8. 8. Sodium Essential to Health <ul><li>Minimum needed 500 milligrams/day </li></ul><ul><li>Dietary Reference Intakes for adults: </li></ul><ul><ul><li>Tolerable Upper Limit - </li></ul></ul><ul><ul><li>2300 milligrams/day </li></ul></ul><ul><ul><li>Adequate Intake - 1500 milligrams/day </li></ul></ul>
    9. 9. ADA Comments to FDA on Sodium <ul><li>Quantitative amounts of sodium be required on front-of-package when sodium claims are made </li></ul><ul><ul><li>Facilitate consumer understanding of sodium claims </li></ul></ul><ul><li>Manufacturers also be allowed to truthfully claim reformulation of products to yield lower sodium on front-of-package </li></ul><ul><ul><li>Even if not qualify for sodium content claim </li></ul></ul><ul><ul><li>Required to provide quantitative amounts on FOP </li></ul></ul>
    10. 10. <ul><li>FDA encourage innovation and approval of new salt substitutes additives </li></ul><ul><li>FDA reduce the amount of sodium allowed in a food when a health claim is made </li></ul><ul><ul><li>Disqualifying sodium levels for health claims be consistent with sodium levels to claim a food is “healthy” </li></ul></ul><ul><ul><li>Across-the-board reduction of 15%-25% for disqualifying levels of sodium </li></ul></ul>ADA Comments to FDA on Sodium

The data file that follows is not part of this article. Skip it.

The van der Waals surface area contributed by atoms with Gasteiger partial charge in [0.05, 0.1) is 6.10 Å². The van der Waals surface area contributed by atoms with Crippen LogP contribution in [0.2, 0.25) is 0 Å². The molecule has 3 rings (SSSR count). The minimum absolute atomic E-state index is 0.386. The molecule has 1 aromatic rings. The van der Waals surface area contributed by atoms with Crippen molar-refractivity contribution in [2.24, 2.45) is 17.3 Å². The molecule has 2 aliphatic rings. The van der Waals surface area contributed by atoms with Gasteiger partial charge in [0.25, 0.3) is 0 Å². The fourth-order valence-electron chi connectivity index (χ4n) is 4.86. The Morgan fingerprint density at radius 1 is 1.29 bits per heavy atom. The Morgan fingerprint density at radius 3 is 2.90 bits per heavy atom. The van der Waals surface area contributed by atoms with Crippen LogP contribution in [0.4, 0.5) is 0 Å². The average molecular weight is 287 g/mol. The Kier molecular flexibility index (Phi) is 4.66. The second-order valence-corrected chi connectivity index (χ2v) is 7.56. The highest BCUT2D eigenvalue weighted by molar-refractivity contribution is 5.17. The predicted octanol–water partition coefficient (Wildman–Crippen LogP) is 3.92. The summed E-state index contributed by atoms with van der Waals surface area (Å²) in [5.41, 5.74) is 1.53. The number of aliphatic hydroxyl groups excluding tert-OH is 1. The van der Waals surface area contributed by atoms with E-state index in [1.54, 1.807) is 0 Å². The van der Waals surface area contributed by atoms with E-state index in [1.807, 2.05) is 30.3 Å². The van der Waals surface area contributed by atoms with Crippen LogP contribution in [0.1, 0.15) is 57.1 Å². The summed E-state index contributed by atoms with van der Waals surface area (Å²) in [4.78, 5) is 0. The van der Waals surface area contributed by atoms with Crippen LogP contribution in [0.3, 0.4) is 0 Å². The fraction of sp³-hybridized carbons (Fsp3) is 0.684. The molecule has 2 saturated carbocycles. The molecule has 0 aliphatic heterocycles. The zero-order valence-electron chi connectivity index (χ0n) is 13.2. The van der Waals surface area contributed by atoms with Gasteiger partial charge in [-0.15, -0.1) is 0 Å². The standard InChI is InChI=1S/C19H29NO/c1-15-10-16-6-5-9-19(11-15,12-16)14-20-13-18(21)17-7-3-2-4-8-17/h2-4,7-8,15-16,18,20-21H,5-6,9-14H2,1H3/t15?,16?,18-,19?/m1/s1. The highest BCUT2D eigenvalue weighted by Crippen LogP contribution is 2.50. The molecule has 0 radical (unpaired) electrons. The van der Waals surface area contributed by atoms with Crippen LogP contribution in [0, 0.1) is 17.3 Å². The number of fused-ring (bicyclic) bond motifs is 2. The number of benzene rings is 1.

11. 11. How Much Sodium? <ul><li>Current estimates indicate average intake is 3,000 – 4,000 mg/day </li></ul><ul><li>Scientific evidence does not show a “clear” appropriate intake </li></ul><ul><li>ADA currently suggests 2,300 mg/day </li></ul><ul><li>ADA suggests more research on benefit of lower levels </li></ul>
    12. 12. ADA Evidence Analysis Guideline <ul><li>Evidence process to review science and grade significance </li></ul><ul><li>Currently a group is appointed to review science of sodium and health </li></ul>
    13. 13. Evidence Analysis Guidelines <ul><li>Group has developed questions to ask in reviewing the science </li></ul><ul><li>Completion will provide overview of current science and recommendation for intake based on science </li></ul>
    14. 14. Help Americans make informed decisions to build a better diet Labeling Policy Should… … always be based on the best scientific evidence with the goal to …
    15. 15. Thank you!